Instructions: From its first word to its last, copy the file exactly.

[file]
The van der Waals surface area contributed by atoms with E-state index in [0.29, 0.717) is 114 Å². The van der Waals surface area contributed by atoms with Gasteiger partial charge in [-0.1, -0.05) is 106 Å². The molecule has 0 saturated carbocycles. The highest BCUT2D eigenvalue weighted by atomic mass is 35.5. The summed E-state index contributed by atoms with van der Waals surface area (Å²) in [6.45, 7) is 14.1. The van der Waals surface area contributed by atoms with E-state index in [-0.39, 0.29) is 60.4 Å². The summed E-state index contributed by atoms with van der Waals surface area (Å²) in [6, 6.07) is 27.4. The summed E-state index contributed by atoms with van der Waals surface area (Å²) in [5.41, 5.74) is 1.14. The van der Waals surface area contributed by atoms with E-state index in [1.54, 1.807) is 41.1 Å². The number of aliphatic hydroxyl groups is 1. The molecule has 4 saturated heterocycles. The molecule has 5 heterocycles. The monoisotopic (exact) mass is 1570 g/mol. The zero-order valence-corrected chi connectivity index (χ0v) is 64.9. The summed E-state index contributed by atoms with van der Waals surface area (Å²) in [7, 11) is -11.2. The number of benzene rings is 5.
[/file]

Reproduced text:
The van der Waals surface area contributed by atoms with E-state index in [0.29, 0.717) is 114 Å². The van der Waals surface area contributed by atoms with Gasteiger partial charge in [-0.1, -0.05) is 106 Å². The molecule has 0 saturated carbocycles. The highest BCUT2D eigenvalue weighted by atomic mass is 35.5. The summed E-state index contributed by atoms with van der Waals surface area (Å²) in [6.45, 7) is 14.1. The van der Waals surface area contributed by atoms with E-state index in [-0.39, 0.29) is 60.4 Å². The summed E-state index contributed by atoms with van der Waals surface area (Å²) in [6, 6.07) is 27.4. The summed E-state index contributed by atoms with van der Waals surface area (Å²) in [5.41, 5.74) is 1.14. The van der Waals surface area contributed by atoms with E-state index in [1.54, 1.807) is 41.1 Å². The number of aliphatic hydroxyl groups is 1. The molecule has 4 saturated heterocycles. The molecule has 5 heterocycles. The monoisotopic (exact) mass is 1570 g/mol. The zero-order valence-corrected chi connectivity index (χ0v) is 64.9. The summed E-state index contributed by atoms with van der Waals surface area (Å²) in [7, 11) is -11.2. The number of benzene rings is 5.